What do you want to be when you grow up?

This week, Friday to be exact, marks the 14th anniversary of my ownership of Yoga West. (Same date as my youngest’s birthday!). I never would have figured myself as a small business owner. Too many unknowns, too much uncertainly, and no guarantee of a paycheck. I like certainty, plans and schedules.  I have always been good at problem solving; cutting through the weeds and the chatter to identify issues and put processes in place to resolve them or making decisions that are tough but necessary to thrive.  Small business ownership is certainly not for the faint of heart!

It’s interesting to look back and see how much has changed in our community and in what I like to call “Yogaland” in 14 years.  While the practice itself is the same, the way we teach, the way we train, and the way we communicate are very different that even just a few short years ago.  I have learned how to navigate through fear and uncertainty, how to ask for help from others when needed, and how to know when you are at the limits of your skill set/finances/time and reorganize.

Now that I’m 14 years into this whole studio ownership thing I feel confident in my ability to build a robust schedule with amazing teachers, and sprinkle in teacher trainings and workshops to allow those who want to grow in their practice to dig a bit deeper, and allow Yoga West to continue to be what I believe is the best yoga studio around.   It is always perfect and make everyone happy?  No, and that is OK.  But even now, let me tell you there’s something new to learn every day about how we can improve.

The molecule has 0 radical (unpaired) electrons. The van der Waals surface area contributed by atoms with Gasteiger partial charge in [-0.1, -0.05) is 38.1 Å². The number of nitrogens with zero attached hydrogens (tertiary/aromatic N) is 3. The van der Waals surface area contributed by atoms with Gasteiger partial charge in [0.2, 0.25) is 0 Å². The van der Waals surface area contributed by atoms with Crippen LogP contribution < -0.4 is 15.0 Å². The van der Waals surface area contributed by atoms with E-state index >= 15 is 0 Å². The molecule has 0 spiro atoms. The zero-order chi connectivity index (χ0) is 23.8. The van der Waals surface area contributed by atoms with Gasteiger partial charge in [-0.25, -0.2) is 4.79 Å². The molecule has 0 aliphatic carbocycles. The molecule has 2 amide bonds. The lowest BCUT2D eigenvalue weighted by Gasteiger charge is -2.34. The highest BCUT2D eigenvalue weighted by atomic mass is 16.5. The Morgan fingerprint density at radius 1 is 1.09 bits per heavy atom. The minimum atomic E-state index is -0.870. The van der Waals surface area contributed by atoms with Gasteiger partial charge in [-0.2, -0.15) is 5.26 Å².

Currently, I’m working on both our class schedule and our training schedule for the new year.  I work diligently to strike the perfect balance between what our clients and teachers want and need, as well a what they will show up for, week after week.  It isn’t easy, but at the end of the day, it is tremendously rewarding.

Over the years, I’ve learned that sometimes you must be flexible and creative in your approach to challenges, that perfection is the enemy of getting it done, and that being consistent matters.  When stress is high, and my time on my mat becomes limited, my mood and decisions suffer.  Consistency on my mat makes all the difference.  Maybe it is a different class, or a shorter practice some days, but sticking with it is the key.  Always.

And you know what? That’s okay! It doesn’t have to be perfect; we are all allowed to be a work in progress and beginning again is permitted.

Tell us — what’s your “work in progress?”  Come see us this week and let us know!  I’d love to hear from you.

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